It was 1983. I liked red. Ah-yeh visited from Hong Kong and brought a red bicycle with him, for me. I couldn’t ride it without training wheels but I loved it. I had seen a movie with a zombie alien flying a bicycle in front of the moon and was certain if I pedalled fast enough I too could fly in front of the moon. I asked my mother how the alien did it and she told me that the bicycle had a special button for flight. I couldn’t find that button on my bicycle. I still looked for it though. While cycling. Perhaps it appeared when in motion, after a certain threshold speed… I never found it.
My favourite item of clothing in 1983 was a red taffeta dress, that I would wear along with my favourite underwear. Sometimes Mum would indulge me and fashion a scarf to match. Life was glorious. Then one day I couldn’t find my red dress. It was gone. Mum said it was time I didn’t wear it any more. Nobody asked my opinion. I didn’t even get to say goodbye. Why was it gone? It was too old. No it wasn’t. It was in good condition. It wasn’t broken. I either overheard or was told the real reason: Boys don’t wear dresses. You’ll get teased if you wear it. I felt sad. How could I play with my Lego if I didn’t have my red dress to put on first? My routine was disrupted. Dress. Pretend hair clip. Lego. Square green base. Wall. House.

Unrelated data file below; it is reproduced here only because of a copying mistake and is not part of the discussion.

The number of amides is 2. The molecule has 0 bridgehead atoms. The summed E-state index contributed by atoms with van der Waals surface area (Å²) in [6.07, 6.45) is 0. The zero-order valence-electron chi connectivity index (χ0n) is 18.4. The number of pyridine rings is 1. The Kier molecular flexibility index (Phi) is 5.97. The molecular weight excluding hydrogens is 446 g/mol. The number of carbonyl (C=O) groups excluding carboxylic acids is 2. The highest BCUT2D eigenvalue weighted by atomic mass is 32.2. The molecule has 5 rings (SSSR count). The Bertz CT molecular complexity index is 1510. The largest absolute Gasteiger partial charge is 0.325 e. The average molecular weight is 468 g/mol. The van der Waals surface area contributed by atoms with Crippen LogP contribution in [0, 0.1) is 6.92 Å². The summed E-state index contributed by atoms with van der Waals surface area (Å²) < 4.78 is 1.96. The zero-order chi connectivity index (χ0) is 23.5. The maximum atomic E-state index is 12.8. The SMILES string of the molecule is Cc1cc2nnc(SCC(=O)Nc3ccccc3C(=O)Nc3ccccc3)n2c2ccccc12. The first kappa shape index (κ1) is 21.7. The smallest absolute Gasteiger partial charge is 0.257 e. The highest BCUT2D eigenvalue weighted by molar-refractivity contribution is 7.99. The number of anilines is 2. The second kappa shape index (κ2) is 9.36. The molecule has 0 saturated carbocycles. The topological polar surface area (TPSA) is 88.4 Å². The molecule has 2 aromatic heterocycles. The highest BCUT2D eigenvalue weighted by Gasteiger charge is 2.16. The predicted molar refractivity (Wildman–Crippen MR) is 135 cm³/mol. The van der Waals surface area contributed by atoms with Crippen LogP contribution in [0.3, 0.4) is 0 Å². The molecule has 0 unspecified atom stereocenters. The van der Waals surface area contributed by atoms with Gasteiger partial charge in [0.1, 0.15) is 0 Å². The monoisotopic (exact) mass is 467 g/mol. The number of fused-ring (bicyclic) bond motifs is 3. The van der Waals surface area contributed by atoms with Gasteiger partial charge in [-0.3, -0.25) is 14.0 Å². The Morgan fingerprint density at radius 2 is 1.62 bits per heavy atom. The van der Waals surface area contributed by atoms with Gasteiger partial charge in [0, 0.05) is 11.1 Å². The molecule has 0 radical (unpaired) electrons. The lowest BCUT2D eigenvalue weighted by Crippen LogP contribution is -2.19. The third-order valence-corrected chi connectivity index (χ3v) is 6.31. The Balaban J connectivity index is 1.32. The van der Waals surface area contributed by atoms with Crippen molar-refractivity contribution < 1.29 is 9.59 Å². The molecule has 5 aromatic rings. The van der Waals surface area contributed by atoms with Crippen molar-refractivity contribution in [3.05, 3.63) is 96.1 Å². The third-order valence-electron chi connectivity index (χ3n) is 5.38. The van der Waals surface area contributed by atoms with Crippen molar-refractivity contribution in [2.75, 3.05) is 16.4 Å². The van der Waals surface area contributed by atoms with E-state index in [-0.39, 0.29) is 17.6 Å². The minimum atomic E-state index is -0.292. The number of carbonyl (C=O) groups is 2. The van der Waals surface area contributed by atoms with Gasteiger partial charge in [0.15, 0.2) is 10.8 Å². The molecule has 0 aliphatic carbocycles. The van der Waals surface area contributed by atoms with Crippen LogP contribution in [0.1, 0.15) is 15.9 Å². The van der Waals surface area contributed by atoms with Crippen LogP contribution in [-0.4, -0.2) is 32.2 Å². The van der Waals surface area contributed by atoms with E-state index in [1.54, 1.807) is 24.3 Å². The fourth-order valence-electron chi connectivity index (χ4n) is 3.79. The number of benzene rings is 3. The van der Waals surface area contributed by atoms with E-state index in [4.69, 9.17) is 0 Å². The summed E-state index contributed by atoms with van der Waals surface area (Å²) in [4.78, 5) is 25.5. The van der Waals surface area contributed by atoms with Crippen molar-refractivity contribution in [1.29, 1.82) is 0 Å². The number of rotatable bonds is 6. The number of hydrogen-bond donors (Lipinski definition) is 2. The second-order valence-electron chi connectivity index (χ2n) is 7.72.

Thirty-two years later Target has finally removed gender-based signage it toy aisles and it’s got people talking. At age 4 I didn’t particularly care whether other people thought my red dress was a girl’s or a boy’s item of clothing. It was mine, and I loved it (who in the 1980s didn’t love taffeta!?). It matched my bicycle! I haven’t grown up to become an action transvestite or transgendered person, but even if I had, what is so insulting and wrong about being a woman? The irony of telling a 4-year-old boy to avoid being mistaken for a girl is that he starts to consider being female as inferior. Because that’s all it’s about, isn’t it?
I adapted. What I wanted didn’t change but how I behaved did. I learned to become aware of what was sociably acceptable and expected and conceal what was not. Taking my red dress from me didn’t stop me wanting it. It was red. If Frozen was released the same decade as E.T. I would’ve understood what Indina Menzel was singing about. And I would’ve just pretended that I wore an imaginary red ice dress while frozen red fractals burst from my not-actually-flying-but-in-my-imagination-flying red bicycle.
Thank you, Target.